Trout Unlimited Asks Court To Expedite Decision In The Case Involving Californias State Fish
California Policy Coordinator
1/17/2002 — Albany, CA — The national conservation organization Trout Unlimited has asked a federal judge to grant their motion for summary judgment in the case they brought against the U.S. government for failing to make an initial 90-day finding regarding TU’s petition to list Californias state fish the golden trout as endangered.
Trout Unlimited wrote in their legal brief, filed today in U.S. District Court, that the language of the Endangered Species Act leaves no doubt that the Secretary of Interior must make an initial finding as to whether their petition to list the California golden trout as endangered has merit. Since she has failed to do so, the organization noted that the only remaining issue in the case is the deadline by which she must make the 90-day finding.
Californias official state fish, the golden trout, is steadily declining throughout its native range and may soon join Californias state animal, the grizzly bear, on historys list of species that no longer inhabit the Golden State, the motion noted.
In the fall of 2000, Trout Unlimited petitioned the U.S. Fish and Wildlife Service to list the California golden trout as endangered under the Endangered Species Act. By law, the federal agency is required to make a finding within 90 days after receiving such a petition as to whether substantial scientific or commercial information has been presented to indicate that the listing might be warranted.
However, the USFWS failed to make such a 90-day finding regarding the California golden trout petition, at the time claiming budgetary constraints. In February 2001, Trout Unlimited notified the USFWS that if it did not act on the petition, the organization planned to pursue legal action. On November 29, 2001, the organization filed suit against the agency for its refusal to act on the petition.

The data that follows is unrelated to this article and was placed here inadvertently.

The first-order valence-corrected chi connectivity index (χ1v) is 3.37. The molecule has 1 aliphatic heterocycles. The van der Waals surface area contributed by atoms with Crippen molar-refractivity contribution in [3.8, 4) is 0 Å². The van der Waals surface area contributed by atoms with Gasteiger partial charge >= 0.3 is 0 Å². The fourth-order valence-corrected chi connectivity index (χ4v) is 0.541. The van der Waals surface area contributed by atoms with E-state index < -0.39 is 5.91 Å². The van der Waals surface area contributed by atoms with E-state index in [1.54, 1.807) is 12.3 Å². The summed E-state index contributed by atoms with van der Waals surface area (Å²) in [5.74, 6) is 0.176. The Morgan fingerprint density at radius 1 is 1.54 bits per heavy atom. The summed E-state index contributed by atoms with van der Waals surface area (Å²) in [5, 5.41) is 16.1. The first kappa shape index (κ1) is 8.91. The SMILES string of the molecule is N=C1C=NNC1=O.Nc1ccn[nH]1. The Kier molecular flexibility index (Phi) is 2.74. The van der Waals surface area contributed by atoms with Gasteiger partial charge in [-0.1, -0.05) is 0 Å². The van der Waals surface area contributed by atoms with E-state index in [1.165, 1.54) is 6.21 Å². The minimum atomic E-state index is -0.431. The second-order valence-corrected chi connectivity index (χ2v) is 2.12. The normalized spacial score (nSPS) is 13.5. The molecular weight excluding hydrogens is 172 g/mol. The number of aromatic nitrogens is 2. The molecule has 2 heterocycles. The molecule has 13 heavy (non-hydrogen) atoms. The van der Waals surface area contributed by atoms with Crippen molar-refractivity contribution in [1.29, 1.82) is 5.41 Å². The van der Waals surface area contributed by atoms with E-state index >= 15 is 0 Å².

The California golden trout is native to only two high-altitude watersheds in the states Sierra Nevada Mountains. The trout has fallen victim to the careless stocking of non-native fish and more than a century of overgrazing by cattle and sheep. The species range, which once encompassed an estimated 450 miles of stream habitat in the upper South Fork of the Kern River and adjacent Golden Trout Creek, today is a small fraction of that historic range.
While the U.S. Forest Service had estimated that the California golden trout is now only secure in only 4 percent of its native habitat, recent genetic testing results have show that the hybridization threat to the species, from the stocking of nonnative trout by the State of California, is far worse than was thought as recently as a year ago.
The facts supporting the need to list the California golden trout as endangered are infallible, said Steve Trafton, Trout Unlimited’s California Policy Coordinator. “A positive 90-day finding by the agency will allow the ESA process to proceed and ensure that federal protection is afforded the fish before it is too late.
Trout Unlimited filed the motion for summary judgment in the United States District Court for the Northern District of California, San Francisco Division. Earthjustice Legal Defense Fund filed the motion on TUs behalf.
Trout Unlimited, the nation’s leading coldwater conservation organization, is dedicated to the protection and enhancement of trout and salmon rivers and streams and their watersheds. The organization has over 125,000 members in North America, including 10,000 members in California.